Less than two minutes’ footage survives of the film that was made at Tancos. This was integrated into Pathé’s Journal Actualité and the Hearst Pathé News the following year18, when the Portuguese troops in France had effectively been incorporated into the British army. There are thirty-five meters of film, which does not allow for a very detailed analysis of the content.19 In the first part, Portuguese troops cross a pontoon of boats at Vila Nova da Barquinha, and hundreds of soldiers march in a column on the Montalvo plain. After scenes of trench digging, it is the turn of the cavalry, first seen crossing the plain in formation, and then performing exercises on uneven terrain and crossing a river. In the later scenes, we see troops marching to a railway station, accompanied by civilians, and the departure of the train, full of soldiers waving their handkerchiefs to the civilians on the platform. The intertitles added to the version of the newsreel seen in the US, by arrangement with Pathé, underscore the moving images on the screen: “The young Republic is supplying its quota of men to the Allied Armies and thousands of recruits prepare for duty.”
We have no way of knowing if the images in the Pathé newsreel were taken from the Invicta film or from that made by the Ministry. Both possibilities are plausible. On the one hand, Invicta Film had a contract with Pathé and Gaumont to supply images of Portuguese news to France (Ribeiro, 1983: 71). It would not be surprising, therefore, if images from the Invicta film had been integrated into the newsreel produced in France. On the other hand, we know that at the end of 1916 the minister at the Portuguese Legation in Paris, João Chagas, urged Norton de Matos to have the film exhibited in France, thereby capitalizing for propaganda purposes on the interest amongst the French media in the imminent disembarkation of Portuguese troops in France (ANM, letter from João Chagas to Norton de Matos, Paris, December 18, 1916, MS, signed). In any case, the images were shown in France, the United States, and very probably in Great Britain,20 thus contributing to the propaganda about the Portuguese war effort abroad.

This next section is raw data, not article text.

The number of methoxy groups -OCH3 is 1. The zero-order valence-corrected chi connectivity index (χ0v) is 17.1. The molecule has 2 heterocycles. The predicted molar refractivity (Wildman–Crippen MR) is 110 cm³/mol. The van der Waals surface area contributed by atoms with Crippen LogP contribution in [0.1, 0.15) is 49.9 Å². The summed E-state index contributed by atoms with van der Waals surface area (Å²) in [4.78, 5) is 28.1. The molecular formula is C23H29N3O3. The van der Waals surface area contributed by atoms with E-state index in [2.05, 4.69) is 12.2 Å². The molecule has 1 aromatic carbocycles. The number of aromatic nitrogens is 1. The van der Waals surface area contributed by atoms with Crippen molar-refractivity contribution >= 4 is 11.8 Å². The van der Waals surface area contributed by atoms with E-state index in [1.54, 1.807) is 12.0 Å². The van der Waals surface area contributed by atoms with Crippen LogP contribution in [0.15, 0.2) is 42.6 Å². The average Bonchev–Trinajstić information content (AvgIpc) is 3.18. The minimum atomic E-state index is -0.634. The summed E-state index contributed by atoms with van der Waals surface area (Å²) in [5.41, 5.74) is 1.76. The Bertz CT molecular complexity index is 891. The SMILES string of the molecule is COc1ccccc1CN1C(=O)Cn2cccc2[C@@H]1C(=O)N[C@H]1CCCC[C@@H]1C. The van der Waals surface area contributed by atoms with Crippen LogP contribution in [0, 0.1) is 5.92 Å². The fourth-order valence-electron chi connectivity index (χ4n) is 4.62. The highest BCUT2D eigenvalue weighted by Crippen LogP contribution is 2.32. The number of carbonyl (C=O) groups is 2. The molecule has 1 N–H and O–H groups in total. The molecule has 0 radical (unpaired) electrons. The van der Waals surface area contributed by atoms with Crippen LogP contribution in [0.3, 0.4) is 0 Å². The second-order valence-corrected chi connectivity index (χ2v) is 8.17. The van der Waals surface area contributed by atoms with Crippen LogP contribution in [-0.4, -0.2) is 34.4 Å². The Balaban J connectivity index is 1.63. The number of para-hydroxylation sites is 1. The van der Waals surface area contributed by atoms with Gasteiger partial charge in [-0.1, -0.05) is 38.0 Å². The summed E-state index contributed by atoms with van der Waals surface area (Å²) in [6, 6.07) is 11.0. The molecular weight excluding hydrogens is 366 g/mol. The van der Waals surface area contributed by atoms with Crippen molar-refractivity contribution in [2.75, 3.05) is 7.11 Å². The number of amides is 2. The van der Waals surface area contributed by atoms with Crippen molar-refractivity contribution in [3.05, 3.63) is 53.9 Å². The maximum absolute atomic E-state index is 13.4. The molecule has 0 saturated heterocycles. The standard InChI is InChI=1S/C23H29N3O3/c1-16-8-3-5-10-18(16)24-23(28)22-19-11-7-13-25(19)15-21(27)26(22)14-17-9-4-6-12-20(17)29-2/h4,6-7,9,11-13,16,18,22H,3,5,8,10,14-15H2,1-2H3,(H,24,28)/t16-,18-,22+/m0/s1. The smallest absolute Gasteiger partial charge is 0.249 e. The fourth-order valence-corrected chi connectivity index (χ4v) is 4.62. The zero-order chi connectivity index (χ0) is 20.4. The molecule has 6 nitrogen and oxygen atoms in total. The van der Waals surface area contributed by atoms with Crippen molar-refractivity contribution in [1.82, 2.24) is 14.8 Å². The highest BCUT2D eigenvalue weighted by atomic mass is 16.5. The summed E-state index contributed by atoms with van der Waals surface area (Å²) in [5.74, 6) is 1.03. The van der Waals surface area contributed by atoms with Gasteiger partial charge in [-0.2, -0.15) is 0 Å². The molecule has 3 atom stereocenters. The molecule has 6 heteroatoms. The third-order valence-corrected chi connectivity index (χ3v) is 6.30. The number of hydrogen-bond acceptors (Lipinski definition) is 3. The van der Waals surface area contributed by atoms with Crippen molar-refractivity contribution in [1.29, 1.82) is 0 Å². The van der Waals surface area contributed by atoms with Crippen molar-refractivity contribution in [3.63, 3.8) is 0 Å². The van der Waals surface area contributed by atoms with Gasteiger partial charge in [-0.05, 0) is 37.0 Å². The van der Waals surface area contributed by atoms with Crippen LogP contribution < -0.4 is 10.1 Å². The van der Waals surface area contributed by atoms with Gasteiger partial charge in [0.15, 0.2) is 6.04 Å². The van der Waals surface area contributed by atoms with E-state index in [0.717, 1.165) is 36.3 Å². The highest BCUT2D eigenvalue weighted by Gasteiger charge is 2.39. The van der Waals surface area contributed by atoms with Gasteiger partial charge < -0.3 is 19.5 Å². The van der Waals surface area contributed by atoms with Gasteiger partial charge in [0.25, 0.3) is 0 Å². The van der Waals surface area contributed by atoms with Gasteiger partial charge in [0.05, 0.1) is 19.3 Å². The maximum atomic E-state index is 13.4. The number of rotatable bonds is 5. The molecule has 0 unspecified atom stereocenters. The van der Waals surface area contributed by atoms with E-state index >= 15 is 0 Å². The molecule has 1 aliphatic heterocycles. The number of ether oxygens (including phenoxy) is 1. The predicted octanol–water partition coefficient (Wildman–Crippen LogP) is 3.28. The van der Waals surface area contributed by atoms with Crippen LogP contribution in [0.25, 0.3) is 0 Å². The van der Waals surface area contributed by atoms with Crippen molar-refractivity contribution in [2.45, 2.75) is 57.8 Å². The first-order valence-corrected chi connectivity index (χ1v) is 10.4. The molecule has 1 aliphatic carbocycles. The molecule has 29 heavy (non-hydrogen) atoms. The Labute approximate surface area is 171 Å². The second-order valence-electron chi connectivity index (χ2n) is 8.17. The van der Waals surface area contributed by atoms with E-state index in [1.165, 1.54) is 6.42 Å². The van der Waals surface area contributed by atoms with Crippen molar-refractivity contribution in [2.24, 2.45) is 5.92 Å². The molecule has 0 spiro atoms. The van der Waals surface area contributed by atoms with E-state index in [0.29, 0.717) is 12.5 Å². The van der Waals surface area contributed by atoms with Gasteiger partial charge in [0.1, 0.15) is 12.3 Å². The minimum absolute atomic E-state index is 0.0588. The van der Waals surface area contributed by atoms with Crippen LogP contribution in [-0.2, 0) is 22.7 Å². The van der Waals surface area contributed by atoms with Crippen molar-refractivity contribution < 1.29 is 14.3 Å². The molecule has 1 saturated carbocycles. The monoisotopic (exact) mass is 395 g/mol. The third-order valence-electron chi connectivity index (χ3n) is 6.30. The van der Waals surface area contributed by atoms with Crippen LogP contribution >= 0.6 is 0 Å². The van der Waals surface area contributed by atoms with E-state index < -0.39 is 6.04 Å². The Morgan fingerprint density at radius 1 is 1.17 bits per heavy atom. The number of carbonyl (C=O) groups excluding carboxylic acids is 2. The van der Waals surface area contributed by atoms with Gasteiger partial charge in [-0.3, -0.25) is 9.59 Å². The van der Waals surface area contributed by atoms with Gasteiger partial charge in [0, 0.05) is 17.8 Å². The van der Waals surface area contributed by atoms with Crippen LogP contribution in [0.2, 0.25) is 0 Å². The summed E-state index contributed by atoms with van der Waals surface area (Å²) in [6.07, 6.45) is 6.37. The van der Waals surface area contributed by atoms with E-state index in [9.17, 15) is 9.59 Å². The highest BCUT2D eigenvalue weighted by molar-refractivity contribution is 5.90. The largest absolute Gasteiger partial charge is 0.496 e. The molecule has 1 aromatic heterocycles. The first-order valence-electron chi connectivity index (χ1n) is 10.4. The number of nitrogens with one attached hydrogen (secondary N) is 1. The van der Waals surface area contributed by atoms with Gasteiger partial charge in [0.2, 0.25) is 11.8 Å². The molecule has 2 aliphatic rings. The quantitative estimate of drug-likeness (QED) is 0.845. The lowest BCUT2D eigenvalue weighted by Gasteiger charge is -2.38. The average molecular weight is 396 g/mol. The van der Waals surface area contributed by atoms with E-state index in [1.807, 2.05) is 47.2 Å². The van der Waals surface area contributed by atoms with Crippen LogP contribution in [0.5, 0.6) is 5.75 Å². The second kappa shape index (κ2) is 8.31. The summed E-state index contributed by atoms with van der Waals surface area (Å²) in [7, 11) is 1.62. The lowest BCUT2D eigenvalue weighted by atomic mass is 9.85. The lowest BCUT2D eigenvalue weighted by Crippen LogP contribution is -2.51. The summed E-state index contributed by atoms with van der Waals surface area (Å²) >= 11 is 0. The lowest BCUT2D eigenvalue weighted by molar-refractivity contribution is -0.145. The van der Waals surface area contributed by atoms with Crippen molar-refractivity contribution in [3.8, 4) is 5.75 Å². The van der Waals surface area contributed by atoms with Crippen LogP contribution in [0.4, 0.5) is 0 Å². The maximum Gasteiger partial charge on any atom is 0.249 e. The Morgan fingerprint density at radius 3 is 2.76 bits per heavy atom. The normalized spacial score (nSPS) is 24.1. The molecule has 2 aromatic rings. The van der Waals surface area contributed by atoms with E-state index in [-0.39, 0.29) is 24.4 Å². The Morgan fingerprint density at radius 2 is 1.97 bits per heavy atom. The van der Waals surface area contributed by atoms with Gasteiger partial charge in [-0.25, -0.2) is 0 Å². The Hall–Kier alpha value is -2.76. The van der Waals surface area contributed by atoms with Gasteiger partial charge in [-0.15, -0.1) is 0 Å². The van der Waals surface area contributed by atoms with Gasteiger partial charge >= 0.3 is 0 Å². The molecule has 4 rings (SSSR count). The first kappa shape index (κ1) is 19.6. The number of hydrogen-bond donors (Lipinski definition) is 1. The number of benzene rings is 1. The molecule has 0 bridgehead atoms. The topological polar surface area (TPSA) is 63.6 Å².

In Portugal, as well as being shown to the general public in cinemas, the film produced for Norton de Matos was shown to important foreign figures at private sessions. These included Major-General Nathaniel Barnardiston (1858-1919), head of the Franco-British military mission that came to Portugal on August 30, 1916, to negotiate the conditions under which Portugal should participate in the war effort on the western front. Shortly after arriving, he was invited to accompany the Minister of War at a private showing with films from the Tancos camp, which he considered to be “very good” (KCL-LHCMA, Barnardiston Papers, Barnardiston: 3/3, [Diary] 1916, MS). Two days later, in an official report to the War Office, he made a favorable overall assessment of the meetings that had taken place, and of the visits effected by the mission that he led:
These words are particularly significant, bearing in mind that they were written barely two weeks after Barnardiston had arrived in Lisbon with precise instructions from the War Office to persuade the Portuguese authorities to restrict their participation in the war to the African front, sending to the European front only workers and war material, and never, in any circumstances, troops. That the British officer should have changed his position so significantly, after just a few days, was surely not related only to the fact that he did not wish to be outflanked by the French, who did not conceal their interest in bringing Portuguese troops into the heart of their own army. His contacts with the Portuguese troops — not only at official meetings and in visits to various military establishments, but also by way of the documentary film of the maneuvers at Tancos — must certainly have contributed to the marked improvement in Barnardiston’s impression of the value of the Portuguese army since his arrival in Lisbon.
We see, then, that the commissioning by the Ministry of War of a documentary film of the military maneuvers at Tancos was an integral part of the propaganda exercise mounted by the War Minister, Norton de Matos, to demonstrate that the Portuguese army was ready to fight in France. The official film from Tancos was also used to strengthen his position in negotiations with the allies over the nature and scale of Portugal’s participation in the Flanders theater of war. The private showings on this diplomatic front were held in parallel to the public screenings on the Portuguese cinema circuit. The fact that the most important commercial cinema company in the country, based in Porto, had also made a film about Tancos, specifically of the July 22 parade, and that they had both been a success at the box office, shows the eagerness of the Portuguese public to see the war on the screen, even when, as here, it had not moved from the war games conducted in training camps to the real war in the trenches.
3. Institutionalization: the Photographic and Cinematographic Section of the Army in the year of its foundation